Interaction Assays Using the Yeast Two-Hybrid System
S. cerevisiae Y190 strain was simultaneously transformed with DNA activation and binding domain constructs, and after growing for 3–4 d, transformants were monitored for expression of β-galactosidase activity using a 5-bromo-4-chloro-3-indolyl-β-d-galactoside (X-Gal) filter lift assay. Briefly, yeast colonies were transferred to filter paper (No. 1; Whatman Inc., Clifton, NJ), permeabilized by submersion in liquid nitrogen for 10 s, and then laid onto a second filter that had been presoaked in Z buffer (100 mM sodium phosphate, 10 mM potassium chloride, 1 mM magnesium sulphate) containing 38 mM β-mercaptoethanol and 0.35 mg of X-Gal/ml. The filters were then incubated at 30°C for 1–10 h.
In Vitro Translation
In vitro transcription-coupled translation was performed from either the open reading frame of the protein inserted in pGEM-T or from PCR products where the 5′ primer contained a T7 promoter. The T7 polymerase TNT system of Promega Biotech (Madison, WI) was used following a protocol suggested by the distributor. RNAse inhibitor (1 U/ml; Promega) was added to all reactions. 35S-labeled Promix (10 Ci/ml; Amersham Corp.) was added for radioactive labeling to a final concentration of 1 μCi/ml. Reaction time was 90 min. Translated products were checked by SDS-PAGE gel analysis followed by autoradiography.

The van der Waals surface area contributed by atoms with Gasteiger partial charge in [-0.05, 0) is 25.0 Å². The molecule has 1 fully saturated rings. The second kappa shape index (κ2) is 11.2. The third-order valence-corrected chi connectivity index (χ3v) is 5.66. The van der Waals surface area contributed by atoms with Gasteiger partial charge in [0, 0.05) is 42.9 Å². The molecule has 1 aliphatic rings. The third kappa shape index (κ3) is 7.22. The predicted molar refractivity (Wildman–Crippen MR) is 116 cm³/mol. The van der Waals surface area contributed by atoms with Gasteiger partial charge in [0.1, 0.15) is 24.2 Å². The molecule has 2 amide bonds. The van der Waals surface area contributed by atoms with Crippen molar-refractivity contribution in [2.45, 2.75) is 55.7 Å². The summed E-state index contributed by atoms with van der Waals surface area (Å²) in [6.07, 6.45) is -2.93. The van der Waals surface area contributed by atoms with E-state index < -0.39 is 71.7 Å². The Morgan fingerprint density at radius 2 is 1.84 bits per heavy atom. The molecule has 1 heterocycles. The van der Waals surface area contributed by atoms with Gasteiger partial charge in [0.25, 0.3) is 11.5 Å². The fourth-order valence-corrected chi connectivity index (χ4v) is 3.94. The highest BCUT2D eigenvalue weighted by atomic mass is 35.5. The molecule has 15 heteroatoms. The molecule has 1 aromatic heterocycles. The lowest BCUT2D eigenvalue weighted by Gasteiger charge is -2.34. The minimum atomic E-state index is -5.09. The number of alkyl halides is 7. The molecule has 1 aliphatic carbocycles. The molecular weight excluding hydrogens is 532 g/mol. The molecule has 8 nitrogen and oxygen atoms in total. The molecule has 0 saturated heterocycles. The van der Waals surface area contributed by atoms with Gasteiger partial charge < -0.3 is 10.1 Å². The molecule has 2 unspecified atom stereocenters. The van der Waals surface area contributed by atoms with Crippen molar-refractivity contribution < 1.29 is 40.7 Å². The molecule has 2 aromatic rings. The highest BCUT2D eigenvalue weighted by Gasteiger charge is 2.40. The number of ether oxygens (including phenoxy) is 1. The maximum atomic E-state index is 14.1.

In Vitro Binding Assays
MBP-Sec2-59 protein was constructed by ligating sec2-59 coding DNA into pMAL-c2 (New England Biolabs, Inc., Beverly, MA). Amylose beads bound to 4 μg of maltose binding protein (MBP)1 or MBP fusion protein were mixed with 5 μl 35S-labeled, in vitro–translated Sec4p in a total volume of 500 μl. After incubation for 30 min at 30°C, the resin was washed, and bound products were separated by SDS-PAGE. Sec4p binding was analyzed by autoradiography. Input was directly loaded into the well and represents 40% of the 35S-labeled protein used in each binding reaction.